Katinka Hosszú: “Life doesn’t stop for mothers” | Paris 2024 Olympic Games

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Katinka Hosszú had given birth to her daughter Camilia in August 2023. A mother for the first time at the age of 35, she reformulated her life. She was heavy and out of shape when she visited Lanzarote to film a promotional ad for Turismo de Canarias and Eurosport, the network on which she planned to commentate on the Olympic swimming championship at the Paris Games next summer. She then changed her plans. The rugged coast of the north of the island, the bright horizon of calderas and dead volcanoes, and the subtropical climate, invited her to adventure. “She wasn’t sure if she would compete again,” she says. “Absolutely! But when I discovered this place I thought: ‘Swimming in the sun is the best thing that can happen to me.’ I’ve been training since December. Now my goal is to qualify for Paris.”

Olympic swimming was never a country for old men. Especially in the women’s category. During the 20th century, the average age of champions was 18 years old. In the two decades preceding the Rio Games in 2016, the average rose to 21 years. Especially in long races, over 200 meters, the youngest women enjoyed the biological advantage. Then the prodigy was completed. Katinka Hosszú, dominator of the freestyle events since 2009, won Olympic gold in the 200m medley and broke the world record and won gold in the 400m medley at the age of 27. The Hungarian’s double in Rio marked a milestone.

It was the consecration of the woman that the Chinese baptized as Iron lady, an epithet she patented as a trademark. “The woman of iron is my alter ego“, he jokes, “it helps me not to be Katinka; Katinka is a nice and good person; the Iron lady He is someone serious and competitive who is always on top of the business.” The metal seal distinguished an incomparable swimmer for the versatility of her resources and a capacity for recovery that allowed her to appear in more rallies than anyone else for a decade. She was the first swimmer – man or woman – to pocket one million euros in FINA prizes. Her collection of 64 gold medals in Games, World and European, is beyond the reach of her or Michael Phelps.

“I am very grateful that I had to wait until I was 27 to win Olympic gold,” she says. “At that moment, gold no longer changed my life. I had suffered many disappointments, I had been fourth at the London Games, and I had experienced success at the World Cups, and when I arrived in Rio I think I already felt at peace with myself. You imagine that being an Olympic champion will change you completely, but if you are no longer a child, gold doesn’t change you at all. After Rio I went back to training as always. I tell young people to prepare for everything: to lose and also to win. The most difficult thing is to get to the top and stay. I won the World Championship in 2009 and from then on in every race I felt the pressure I put on myself. She said: ‘If you are a world champion, you have to win.’ It’s false. It was difficult for me to learn that I didn’t always have to win. I learned it by thinking about what is essential: I love what I do and it is enough to do it the best I can.”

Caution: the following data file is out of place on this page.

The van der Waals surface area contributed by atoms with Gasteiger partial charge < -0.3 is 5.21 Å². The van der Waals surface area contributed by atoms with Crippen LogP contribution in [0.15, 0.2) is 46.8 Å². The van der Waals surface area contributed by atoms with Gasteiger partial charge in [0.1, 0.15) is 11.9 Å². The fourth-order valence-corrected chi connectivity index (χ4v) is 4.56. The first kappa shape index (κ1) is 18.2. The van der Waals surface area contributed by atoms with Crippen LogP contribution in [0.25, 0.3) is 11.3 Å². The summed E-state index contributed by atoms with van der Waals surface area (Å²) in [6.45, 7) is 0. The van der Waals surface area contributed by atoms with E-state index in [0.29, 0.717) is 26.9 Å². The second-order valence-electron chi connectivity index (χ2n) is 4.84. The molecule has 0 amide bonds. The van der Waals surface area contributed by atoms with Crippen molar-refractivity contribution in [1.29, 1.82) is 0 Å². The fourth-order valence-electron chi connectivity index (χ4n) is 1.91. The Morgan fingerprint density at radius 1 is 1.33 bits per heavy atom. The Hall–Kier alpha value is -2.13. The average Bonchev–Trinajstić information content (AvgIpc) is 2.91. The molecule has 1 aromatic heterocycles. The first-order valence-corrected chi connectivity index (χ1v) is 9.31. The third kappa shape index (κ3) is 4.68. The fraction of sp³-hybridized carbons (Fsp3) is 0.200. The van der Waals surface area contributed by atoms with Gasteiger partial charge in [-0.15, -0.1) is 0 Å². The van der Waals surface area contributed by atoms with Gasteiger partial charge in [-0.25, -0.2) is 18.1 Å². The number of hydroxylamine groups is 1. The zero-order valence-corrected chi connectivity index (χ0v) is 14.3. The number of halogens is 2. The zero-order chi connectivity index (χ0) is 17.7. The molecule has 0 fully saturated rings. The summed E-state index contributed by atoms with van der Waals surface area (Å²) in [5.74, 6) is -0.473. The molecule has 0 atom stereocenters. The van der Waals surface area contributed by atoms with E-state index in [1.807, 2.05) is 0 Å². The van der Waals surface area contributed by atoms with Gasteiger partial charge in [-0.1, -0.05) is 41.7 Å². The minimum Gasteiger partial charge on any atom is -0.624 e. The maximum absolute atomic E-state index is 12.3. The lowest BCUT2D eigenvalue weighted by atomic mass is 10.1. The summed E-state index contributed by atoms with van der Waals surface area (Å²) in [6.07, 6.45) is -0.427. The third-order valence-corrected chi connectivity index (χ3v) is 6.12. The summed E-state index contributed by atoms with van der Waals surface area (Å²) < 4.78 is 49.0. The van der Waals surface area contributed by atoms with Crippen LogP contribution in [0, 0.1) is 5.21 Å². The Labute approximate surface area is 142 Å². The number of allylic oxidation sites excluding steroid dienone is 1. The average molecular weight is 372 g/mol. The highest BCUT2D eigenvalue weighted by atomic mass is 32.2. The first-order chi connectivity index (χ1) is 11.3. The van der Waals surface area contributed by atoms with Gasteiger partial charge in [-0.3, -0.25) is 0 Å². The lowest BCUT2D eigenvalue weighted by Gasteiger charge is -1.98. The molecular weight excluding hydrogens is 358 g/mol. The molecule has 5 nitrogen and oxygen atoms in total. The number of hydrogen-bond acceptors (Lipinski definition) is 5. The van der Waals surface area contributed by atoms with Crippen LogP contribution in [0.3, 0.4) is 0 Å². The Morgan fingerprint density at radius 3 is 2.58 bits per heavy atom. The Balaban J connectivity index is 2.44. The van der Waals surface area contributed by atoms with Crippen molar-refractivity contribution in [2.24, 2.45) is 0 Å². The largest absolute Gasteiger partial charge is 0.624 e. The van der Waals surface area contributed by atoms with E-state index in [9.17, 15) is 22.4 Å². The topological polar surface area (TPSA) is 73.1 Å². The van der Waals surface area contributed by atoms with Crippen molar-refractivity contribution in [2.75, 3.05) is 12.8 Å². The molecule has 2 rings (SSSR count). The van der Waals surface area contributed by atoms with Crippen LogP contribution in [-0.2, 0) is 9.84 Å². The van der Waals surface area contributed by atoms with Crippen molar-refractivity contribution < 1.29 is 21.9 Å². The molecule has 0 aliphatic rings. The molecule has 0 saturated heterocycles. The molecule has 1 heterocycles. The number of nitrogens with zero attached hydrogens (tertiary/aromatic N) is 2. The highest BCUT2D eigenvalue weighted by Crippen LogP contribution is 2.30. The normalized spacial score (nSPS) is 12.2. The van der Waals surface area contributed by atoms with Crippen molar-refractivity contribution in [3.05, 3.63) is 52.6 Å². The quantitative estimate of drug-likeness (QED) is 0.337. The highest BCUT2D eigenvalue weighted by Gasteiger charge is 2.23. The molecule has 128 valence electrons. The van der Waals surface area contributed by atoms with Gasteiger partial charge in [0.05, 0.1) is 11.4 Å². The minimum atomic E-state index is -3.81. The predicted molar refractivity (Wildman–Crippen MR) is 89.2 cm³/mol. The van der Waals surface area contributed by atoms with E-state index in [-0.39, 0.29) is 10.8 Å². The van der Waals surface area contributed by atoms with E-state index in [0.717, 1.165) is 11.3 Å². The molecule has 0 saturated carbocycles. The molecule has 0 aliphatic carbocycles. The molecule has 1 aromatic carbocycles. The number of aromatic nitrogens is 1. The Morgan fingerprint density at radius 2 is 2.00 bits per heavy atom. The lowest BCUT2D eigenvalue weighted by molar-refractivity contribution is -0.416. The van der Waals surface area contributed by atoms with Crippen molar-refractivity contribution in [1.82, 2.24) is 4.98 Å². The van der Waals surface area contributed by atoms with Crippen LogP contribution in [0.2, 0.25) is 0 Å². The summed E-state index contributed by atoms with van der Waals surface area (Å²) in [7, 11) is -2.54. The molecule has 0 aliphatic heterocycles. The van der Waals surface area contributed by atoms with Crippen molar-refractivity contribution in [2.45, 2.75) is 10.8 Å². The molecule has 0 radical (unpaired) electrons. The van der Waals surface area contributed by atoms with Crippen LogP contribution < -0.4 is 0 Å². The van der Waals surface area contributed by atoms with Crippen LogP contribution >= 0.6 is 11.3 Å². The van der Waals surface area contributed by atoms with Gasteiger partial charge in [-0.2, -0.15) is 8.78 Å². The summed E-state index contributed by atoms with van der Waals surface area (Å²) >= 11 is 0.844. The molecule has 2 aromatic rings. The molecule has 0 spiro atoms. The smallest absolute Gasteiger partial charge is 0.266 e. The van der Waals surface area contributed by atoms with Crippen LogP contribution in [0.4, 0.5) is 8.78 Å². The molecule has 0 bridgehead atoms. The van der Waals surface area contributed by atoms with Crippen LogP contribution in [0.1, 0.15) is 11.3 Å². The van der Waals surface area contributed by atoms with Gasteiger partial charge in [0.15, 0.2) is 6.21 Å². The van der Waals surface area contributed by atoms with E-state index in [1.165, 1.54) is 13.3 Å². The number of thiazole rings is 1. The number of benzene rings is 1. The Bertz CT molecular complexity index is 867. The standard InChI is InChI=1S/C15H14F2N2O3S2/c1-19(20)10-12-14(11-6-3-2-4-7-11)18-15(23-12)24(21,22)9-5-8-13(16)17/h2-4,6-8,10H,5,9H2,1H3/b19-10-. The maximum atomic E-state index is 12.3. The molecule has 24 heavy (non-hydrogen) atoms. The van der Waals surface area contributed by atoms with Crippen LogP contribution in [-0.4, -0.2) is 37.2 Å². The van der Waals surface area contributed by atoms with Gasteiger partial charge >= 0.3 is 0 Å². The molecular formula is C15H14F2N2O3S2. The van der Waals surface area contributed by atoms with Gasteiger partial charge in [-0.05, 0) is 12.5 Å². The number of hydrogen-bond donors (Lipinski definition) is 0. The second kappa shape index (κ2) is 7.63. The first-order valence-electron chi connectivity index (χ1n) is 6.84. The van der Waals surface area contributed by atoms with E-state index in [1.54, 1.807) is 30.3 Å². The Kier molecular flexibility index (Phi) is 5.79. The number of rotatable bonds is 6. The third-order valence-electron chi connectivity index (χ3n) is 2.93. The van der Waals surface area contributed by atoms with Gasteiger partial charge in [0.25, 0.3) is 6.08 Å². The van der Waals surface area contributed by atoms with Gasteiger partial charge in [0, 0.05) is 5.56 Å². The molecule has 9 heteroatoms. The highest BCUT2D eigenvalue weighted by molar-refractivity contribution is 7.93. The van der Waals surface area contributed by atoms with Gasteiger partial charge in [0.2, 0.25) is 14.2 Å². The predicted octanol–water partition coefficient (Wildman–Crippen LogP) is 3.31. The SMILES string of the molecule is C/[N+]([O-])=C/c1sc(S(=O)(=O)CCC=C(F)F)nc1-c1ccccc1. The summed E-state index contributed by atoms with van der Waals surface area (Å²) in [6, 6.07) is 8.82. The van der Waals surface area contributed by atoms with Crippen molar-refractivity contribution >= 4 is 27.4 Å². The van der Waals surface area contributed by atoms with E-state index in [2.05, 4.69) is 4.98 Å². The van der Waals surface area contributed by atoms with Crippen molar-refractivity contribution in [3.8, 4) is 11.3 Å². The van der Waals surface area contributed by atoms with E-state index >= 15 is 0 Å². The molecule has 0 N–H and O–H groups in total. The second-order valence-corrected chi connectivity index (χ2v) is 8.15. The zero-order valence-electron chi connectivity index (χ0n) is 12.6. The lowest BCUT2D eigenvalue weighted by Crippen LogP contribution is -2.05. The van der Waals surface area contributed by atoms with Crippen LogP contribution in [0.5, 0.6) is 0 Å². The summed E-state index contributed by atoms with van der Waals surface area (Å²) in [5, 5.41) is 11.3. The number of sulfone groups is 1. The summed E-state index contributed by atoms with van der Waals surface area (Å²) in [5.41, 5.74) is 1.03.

Since he attended the Athens Games in 2004, at the age of 17, he has not missed any Olympic event. If she achieves the minimum marks required by the Hungarian team at the national championships in April or the European championships in June, she will enter her sixth Olympic Games. Since February she has established his base camp at the La Santa club in Lanzarote. Her husband, Máté Gelencsér, acts as a physical trainer and clocks her times at the pool. She designs her workouts. Her high performance has become familiar. “I love the weather in the Canary Islands, and the beaches,” she says. “My mother-in-law is with us. My daughter too. Most of the time she comes to the pool. Her grandmother helps me a lot. Next time I will come with my mother. Preparing for Games like this with my whole family, in Lanzarote, without having to worry about running my house or thinking about my companies makes me feel happy.”